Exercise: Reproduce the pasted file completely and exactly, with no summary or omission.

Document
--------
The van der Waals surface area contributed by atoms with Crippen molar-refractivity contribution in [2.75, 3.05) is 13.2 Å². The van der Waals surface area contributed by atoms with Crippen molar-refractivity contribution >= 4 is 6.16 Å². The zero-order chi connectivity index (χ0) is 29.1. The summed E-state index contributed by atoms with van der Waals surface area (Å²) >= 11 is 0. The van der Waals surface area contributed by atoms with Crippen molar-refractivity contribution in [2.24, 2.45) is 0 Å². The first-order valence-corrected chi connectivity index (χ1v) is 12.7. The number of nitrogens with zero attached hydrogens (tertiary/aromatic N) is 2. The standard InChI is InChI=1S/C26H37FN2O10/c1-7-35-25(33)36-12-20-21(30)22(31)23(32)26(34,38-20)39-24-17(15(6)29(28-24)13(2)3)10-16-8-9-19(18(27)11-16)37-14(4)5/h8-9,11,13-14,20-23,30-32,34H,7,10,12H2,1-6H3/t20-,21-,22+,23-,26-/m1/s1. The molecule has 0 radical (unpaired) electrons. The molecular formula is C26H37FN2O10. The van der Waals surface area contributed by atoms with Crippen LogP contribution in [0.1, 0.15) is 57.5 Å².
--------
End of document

The van der Waals surface area contributed by atoms with Crippen molar-refractivity contribution in [2.75, 3.05) is 13.2 Å². The van der Waals surface area contributed by atoms with Crippen molar-refractivity contribution >= 4 is 6.16 Å². The zero-order chi connectivity index (χ0) is 29.1. The summed E-state index contributed by atoms with van der Waals surface area (Å²) >= 11 is 0. The van der Waals surface area contributed by atoms with Crippen molar-refractivity contribution in [2.24, 2.45) is 0 Å². The first-order valence-corrected chi connectivity index (χ1v) is 12.7. The number of nitrogens with zero attached hydrogens (tertiary/aromatic N) is 2. The standard InChI is InChI=1S/C26H37FN2O10/c1-7-35-25(33)36-12-20-21(30)22(31)23(32)26(34,38-20)39-24-17(15(6)29(28-24)13(2)3)10-16-8-9-19(18(27)11-16)37-14(4)5/h8-9,11,13-14,20-23,30-32,34H,7,10,12H2,1-6H3/t20-,21-,22+,23-,26-/m1/s1. The molecule has 0 radical (unpaired) electrons. The molecular formula is C26H37FN2O10. The van der Waals surface area contributed by atoms with Crippen LogP contribution in [0.1, 0.15) is 57.5 Å².